Most communicators expect their “target” to, literally or figuratively, listen to the message, TILT THEIR HEAD to one side, and then say, “You’re right!”
All of us are guilty of this approach.
People around the world are talking louder and louder in an escalating fight to “win the day” with their idea or story or pitch. But that kind of winning is elusive because it’s an illusion.
I call it the “HEAD TILT” myth.
Increasingly, communication rarely works that way. In fact, I can’t remember it ever happening on a big issue in my 25-year career as a CEO leader and strategist.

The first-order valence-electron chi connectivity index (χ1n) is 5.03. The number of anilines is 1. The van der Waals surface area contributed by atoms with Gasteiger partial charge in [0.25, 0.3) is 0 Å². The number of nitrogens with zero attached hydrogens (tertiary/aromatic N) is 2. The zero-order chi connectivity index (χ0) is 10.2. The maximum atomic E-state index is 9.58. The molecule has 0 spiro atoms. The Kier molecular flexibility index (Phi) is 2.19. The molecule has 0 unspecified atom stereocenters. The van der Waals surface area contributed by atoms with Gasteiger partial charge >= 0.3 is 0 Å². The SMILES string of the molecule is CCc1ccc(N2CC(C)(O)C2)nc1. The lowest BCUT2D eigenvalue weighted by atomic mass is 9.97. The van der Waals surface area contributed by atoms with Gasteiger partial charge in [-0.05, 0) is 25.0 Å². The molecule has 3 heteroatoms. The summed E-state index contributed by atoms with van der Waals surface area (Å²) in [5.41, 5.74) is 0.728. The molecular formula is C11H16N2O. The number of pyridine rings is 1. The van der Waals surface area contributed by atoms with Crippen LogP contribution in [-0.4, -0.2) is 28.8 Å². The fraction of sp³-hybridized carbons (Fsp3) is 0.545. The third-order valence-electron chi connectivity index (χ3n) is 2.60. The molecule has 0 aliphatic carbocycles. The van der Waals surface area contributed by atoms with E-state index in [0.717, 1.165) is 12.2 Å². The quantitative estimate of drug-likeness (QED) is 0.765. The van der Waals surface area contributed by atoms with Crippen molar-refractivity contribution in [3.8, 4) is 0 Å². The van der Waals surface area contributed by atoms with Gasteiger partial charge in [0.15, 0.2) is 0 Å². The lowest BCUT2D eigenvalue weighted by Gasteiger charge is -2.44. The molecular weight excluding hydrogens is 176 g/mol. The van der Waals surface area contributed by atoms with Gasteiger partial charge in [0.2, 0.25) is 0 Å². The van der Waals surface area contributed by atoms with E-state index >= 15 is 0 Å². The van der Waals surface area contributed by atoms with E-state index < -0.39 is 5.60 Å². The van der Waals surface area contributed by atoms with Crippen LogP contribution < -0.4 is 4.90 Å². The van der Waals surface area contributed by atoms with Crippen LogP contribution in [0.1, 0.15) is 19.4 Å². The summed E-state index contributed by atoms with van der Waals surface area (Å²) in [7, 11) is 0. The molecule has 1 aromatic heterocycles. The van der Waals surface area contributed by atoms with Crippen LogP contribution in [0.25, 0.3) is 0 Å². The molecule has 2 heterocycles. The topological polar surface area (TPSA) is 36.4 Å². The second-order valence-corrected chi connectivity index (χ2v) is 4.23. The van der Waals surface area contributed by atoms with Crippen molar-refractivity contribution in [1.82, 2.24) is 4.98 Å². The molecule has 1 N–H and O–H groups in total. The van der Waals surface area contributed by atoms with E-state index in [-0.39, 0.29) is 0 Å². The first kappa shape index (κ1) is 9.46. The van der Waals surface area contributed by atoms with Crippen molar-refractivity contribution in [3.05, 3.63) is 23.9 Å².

WHY DO WE KEEP TRYING?
It doesn’t take much digging to see at least a partial answer. We don’t want to believe that responses to persuasive communication are ALWAYS plural and receivers fight off going immediately from point A to point B.
SO WHAT CAN WE DO?
If communication messages and programs are developed with the “head tilt myth” top of mind, strategic and focused plans can be executed against more realistic persuasion goals.
This dynamic is firmly rooted in reality—whether we embrace it or not. That leaves communicators with two choices: 1) Abort the communication because persuasion is unlikely; or 2) Toss out a compelling—but reasonable–message to at least keep minds open if not mitigate active opposition.
Welcome to a world that is under attack from an information hurricane, but run by context and connection.
That’s only the beginning.
Increasingly, successful communications will need to transcend context and connection and community. They will require consensus and compromise, too.